Whatever, Mom, by Ariel Gore & Maia Swift…What a great book. I read it in 2023, and while the times have changed a lot for all of us since this book was published—it’s still extremely relevant. The love and wisdom in these pages still apply, maybe more than ever. So grateful for this book as a guide through the brambles of raising a teen. Check it out!
Harm reduction & teen drug use (with resources)
Teen drug use concerns me. I am learning more about it, with the lofty hope of de-normalizing it. I’m assuming others might feel the same, and I hope this post is helpful.
When I was a teen, I smoked pot at fairly regular intervals. I was lucky and didn’t develop problems related to drug use. But marijuana & its spinoffs are quite different than back in the 80s. It would be natural for someone like me to shrug off kids using pot (after all, We turned out fine!). So I’m grateful to learn how these substances are different now—and to focus on what we now know about the teen brain.
It seems like harm reduction is a really wise framework for this topic. A friend pointed me toward a helpful brochure called Safety First. It’s free, downloadable, and you can also order print copies. That was a great place to start.
If you want to go deeper, there’s a whole curriculum (also free) which you can find here. The curriculum is extremely informative, and has seeded important discussions in my family about harm reduction strategies, mental health, and other crucial things. Learning together has helped us consider (in a non-judgmental framework) how we choose to be in the world.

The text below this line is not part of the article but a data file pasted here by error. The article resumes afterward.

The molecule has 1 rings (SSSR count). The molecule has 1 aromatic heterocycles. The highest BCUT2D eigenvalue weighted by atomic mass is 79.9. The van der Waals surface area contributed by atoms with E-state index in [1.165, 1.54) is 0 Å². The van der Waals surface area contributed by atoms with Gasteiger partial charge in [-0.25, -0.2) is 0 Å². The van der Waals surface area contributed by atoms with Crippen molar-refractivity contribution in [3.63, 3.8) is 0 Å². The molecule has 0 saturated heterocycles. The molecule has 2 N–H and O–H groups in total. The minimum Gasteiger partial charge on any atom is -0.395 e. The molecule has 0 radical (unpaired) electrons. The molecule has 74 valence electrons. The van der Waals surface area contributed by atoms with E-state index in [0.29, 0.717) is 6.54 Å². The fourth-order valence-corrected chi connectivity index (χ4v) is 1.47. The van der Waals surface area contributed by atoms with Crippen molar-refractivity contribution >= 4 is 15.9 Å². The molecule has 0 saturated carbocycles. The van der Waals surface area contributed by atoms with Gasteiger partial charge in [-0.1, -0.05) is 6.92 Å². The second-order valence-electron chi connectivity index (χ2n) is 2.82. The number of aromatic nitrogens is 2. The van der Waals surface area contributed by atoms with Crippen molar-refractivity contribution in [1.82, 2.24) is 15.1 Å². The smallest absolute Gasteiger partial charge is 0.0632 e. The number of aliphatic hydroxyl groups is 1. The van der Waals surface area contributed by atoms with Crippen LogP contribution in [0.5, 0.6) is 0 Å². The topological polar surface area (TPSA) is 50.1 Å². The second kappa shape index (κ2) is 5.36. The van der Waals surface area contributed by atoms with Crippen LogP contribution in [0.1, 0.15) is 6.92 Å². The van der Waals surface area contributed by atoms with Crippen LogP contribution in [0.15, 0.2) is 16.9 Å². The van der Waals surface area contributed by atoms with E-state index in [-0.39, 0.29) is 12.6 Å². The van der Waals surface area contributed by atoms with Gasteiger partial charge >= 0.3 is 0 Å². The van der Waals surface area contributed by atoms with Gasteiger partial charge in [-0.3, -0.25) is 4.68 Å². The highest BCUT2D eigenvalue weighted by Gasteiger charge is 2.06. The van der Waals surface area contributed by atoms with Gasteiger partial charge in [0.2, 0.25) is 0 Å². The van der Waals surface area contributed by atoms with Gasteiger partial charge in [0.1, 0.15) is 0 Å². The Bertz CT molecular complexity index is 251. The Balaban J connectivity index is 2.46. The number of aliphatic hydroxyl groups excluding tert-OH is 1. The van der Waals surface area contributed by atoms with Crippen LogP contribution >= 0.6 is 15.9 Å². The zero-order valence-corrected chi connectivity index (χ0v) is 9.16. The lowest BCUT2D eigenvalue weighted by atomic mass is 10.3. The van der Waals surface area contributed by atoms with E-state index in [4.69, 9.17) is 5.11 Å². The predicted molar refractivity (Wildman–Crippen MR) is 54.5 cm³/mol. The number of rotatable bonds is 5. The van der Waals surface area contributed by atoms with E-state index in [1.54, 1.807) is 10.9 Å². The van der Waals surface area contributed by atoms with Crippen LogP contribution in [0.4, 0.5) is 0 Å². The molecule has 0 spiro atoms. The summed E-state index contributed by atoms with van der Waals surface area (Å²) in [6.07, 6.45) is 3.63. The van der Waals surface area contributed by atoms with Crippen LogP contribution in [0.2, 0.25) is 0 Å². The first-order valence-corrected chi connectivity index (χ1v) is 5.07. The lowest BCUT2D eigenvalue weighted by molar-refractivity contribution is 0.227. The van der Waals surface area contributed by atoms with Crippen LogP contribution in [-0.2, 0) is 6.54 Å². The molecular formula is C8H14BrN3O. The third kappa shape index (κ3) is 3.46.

The curriculum includes helpful videos (from AsapSCIENCE) like this one, about smoking vs. vaping. What I like about these videos is that they are chock full of science & facts, and are engaging and non-judgmental.
(Did you know? In Ohio, Good Samaritan laws protect teens who call 911 for medical help when they see someone overdose. I don’t know if this is widely known. Please tell your humans about this—and let’s all look out for each other.)
From Little Fires Everywhere, by Celeste Ng
This passage from Celeste Ng’s novel, Little Fires Everywhere, captures so perfectly the feeling of wanting what I know I can’t have.